AUSTIN, Texas -- It's not uncommon for many home owners to considering downsizing. But how about selling everything you own to move into a dumpster? That’s what a professor at Huston-Tillotson University is about to do.
"This is what's called an eight cubic yard dumpster," said Jeff Wilson, a Ph.D., in environmental science.
Wilson isn't checking out dumpsters for safety reasons. He is sizing them up as a future home.
"Telling people you have life dreams, you want to live in a dumpster, it brings sympathy your way," he said.
But Wilson isn't looking for sympathy. The Huston-Tillotson professor is looking to pique interest in the area of sustainability.
"We throw things into the dumpster and they just sort of magically disappear. And there's not much thought given to the processes behind that," he said.
Wilson says that's why his dumpster project is a perfect metaphor to spread the message that less is more.
"Through less consumption, in this case less than one percent of the average American home, you still can have a happy and fulfilling life," said Wilson
To better prepare him for this new venture in life, Wilson sold every personal item he owned for $1 apiece. He only kept what he could fit in a backpack.
Students now intrigued with the dumpster project admit they had their doubts at first.
“The first thing I asked him was ‘man it must be that huge heavy trash can dumpster right,’" said Maurice Fleming, an English major at the university. "He said, 'No it was only going to be about this big and that big.' And I said ‘are you going to live in it?’"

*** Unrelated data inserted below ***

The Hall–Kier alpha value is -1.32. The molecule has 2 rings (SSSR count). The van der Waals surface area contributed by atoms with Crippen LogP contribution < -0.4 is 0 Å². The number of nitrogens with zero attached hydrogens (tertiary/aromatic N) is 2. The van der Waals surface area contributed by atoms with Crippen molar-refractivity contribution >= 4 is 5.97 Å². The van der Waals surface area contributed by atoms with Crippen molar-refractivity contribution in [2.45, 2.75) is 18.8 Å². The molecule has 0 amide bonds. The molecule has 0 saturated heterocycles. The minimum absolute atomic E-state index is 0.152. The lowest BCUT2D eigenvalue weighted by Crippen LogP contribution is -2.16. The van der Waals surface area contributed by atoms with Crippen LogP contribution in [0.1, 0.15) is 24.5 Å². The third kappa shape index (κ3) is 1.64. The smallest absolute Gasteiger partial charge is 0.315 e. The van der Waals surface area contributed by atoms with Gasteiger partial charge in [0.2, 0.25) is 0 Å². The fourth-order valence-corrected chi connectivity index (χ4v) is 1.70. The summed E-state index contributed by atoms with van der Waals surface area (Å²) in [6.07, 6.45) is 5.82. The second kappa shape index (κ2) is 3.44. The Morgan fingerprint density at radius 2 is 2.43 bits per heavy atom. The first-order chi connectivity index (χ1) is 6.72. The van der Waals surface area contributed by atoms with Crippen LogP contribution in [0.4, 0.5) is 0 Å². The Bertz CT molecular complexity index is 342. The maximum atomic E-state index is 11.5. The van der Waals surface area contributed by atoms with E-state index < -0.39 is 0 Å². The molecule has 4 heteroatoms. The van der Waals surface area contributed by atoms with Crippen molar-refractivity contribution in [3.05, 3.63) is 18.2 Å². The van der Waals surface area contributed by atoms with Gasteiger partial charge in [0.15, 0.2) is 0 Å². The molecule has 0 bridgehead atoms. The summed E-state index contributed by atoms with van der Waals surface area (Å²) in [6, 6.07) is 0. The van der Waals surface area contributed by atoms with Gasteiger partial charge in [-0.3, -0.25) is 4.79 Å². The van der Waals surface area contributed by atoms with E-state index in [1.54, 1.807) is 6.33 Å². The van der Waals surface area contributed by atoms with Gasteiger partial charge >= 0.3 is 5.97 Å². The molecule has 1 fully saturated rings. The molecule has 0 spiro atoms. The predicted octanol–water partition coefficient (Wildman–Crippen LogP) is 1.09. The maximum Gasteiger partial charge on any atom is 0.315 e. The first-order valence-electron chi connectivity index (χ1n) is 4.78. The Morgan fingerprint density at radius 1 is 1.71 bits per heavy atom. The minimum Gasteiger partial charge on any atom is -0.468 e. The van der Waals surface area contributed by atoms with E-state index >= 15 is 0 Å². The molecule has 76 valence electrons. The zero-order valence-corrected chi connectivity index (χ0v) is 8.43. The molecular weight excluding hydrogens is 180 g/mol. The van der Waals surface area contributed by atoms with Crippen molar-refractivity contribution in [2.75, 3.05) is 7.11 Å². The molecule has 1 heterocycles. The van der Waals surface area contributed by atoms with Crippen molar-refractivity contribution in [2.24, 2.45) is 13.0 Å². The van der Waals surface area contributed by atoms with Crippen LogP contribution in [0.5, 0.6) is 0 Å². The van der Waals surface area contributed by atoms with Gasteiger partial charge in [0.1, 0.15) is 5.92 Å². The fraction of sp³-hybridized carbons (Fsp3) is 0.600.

"I thought it was crazy," said Evette Jackson, a psychology and criminal justice major at HT. "But I think it's pretty intriguing. It's pretty cool. I want to live in it too."
Students will take turns living in the dumpster when Wilson needs a night or weekend off from the yearlong project.
"I think it's essential to really being part of the program," said Olivia Sanchez, a biology and environmental science major at HT. "How am I going to preach it if I really haven't lived it."
"Oh yes, it's on my bucket list," said Jelly Erazo, a political science major at HT. "I want to live in a dumpster. So, you could say it's on my dumpster list. There we go."
The first phase of the yearlong environmental studies project involves buying the dumpster, cleaning it, and then camping out in it more or less. Phase two involves turning it into a fully functioning living quarters -- complete with toilet, washing machine, and even WiFi.
Wilson says he hopes to begin living in the dumpster later this year.
For more information on the dumpster project, click here.